Kingdom values have helped bring radical transformation in society precisely when Christians understood their calling to be salt and light in the public square.
Christians share Jesus with others in the Mongolian community which is about 600 people in the capital city of the Czech Republic.
The Christmas decorations in our church were quite exotic last month. Very colourful and very sparkly.
I was a bit surprised because it seemed quite unCzech to me. So I asked our pastor where this glittery stuff came from. So he told me. Apparently they were not “our” Christmas decorations. The decorating was done by the Mongolian church. Every Sunday after we have our service, there is a Mongolian church service. And not just a Mongolian service, but a Mongolian service in our own Czech denomination. This was enough to raise my curiosity. This definitely required a talk over a cup of coffee. That’s how I ended up at the bakery with an elder from their congregation. He told me both his personal story and the story of his church.
His name is Munkherdene Turmukh, but to make things easier I could just call him Daniel. About 29 years ago he was born into a devout Buddhist family. Buddhism still has relatively many followers in Mongolia. Another important religious tradition is Sjamanism. But Christianity is growing and right now there are 50,000 Christians according to Daniel.
Daniel’s parents were faithful Buddhists. Later they converted to Sjamanism. But that also didn’t give them the peace they were looking for. It even made them unhappy. Then one day his father heard the gospel from a friend, and that changed everything. When Daniel was 11 years old, his parents came to faith in Jesus and were baptised, and from that moment on Daniel attended church services weekly. He himself came to faith when he was 17 years old, and when he was 18 he held his first sermon. Till 2008 he worked fulltime in church ministry in Mongolia. But Daniel wanted adventure, and so he came to Prague.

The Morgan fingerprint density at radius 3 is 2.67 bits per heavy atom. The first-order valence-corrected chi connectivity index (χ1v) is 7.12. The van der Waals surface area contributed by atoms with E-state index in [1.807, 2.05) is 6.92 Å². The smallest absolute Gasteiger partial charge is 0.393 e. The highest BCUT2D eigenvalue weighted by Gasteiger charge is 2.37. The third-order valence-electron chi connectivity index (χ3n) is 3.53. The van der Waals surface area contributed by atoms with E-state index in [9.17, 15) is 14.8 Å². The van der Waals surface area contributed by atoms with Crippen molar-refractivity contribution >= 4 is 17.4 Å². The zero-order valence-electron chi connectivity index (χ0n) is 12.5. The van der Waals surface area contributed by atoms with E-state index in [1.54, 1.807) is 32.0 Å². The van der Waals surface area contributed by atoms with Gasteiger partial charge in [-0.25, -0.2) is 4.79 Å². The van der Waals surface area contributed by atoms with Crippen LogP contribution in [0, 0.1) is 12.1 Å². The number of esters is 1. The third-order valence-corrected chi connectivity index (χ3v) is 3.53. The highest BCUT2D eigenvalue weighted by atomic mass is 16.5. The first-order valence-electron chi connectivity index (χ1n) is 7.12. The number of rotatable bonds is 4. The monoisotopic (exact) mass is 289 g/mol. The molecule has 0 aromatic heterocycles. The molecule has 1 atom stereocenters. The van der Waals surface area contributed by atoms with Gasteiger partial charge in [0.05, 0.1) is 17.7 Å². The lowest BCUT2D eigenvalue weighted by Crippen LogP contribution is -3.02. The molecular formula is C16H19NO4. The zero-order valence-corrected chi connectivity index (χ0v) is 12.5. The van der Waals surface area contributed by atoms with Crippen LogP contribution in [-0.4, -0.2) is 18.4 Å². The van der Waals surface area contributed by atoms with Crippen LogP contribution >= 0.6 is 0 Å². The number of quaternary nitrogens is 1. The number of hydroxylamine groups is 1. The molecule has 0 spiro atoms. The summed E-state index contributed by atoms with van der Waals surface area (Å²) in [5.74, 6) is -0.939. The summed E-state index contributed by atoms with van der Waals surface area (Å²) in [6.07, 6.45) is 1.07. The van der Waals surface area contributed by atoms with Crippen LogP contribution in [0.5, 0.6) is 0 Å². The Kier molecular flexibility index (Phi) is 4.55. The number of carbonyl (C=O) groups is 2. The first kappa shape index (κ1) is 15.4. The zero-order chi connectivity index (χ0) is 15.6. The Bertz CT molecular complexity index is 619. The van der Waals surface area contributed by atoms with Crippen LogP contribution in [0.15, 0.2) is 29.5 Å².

The first two years in Prague he didn’t attend church services, and his faith dropped into the background. He knew a few other Mongolians, but he didn’t know whether they were Christians.
Then a Korean missionary serving in Mongolia contacted him. She had found out about him from other people. She had been living in Mongolia already for years, and now it was on her heart to go to Europe to find Mongolian Christians, to get them together, and to help them start a church, so they could share Jesus with others in the Mongolian community, which is about 5600 people spread across the Czech Republic.
That’s how the first Mongolian church in Prague was started. At first they didn’t have a special place to meet, so they met in their living rooms. They praised God and prayed that he would help them to be his witnesses so the church would grow. That prayer was answered, and soon the living rooms were too small to host everyone. First having met in another church for a while, they ended up meeting in our church in Skalka.
After a year they decided that their Mongolian church would join our Czech Free Evangelical church (Church of the Bretheren). It is a congregation that is very different from the Czech congregation. Not only are the Christmas decorations a bit more exotic, also the services are different. According to the Czechs, they are too long. But the best thing is that despite our differences, we’re one in our faith in Jesus Christ.
The most important purpose of the Mongolian church is to reach out to Mongolians who do not yet believe in Jesus. There are church planting initiatives in several Czech cities. Daniel’s dream? That all 600 Mongolians in Prague would not only come to faith in the living God, but that they would become real disciples as well.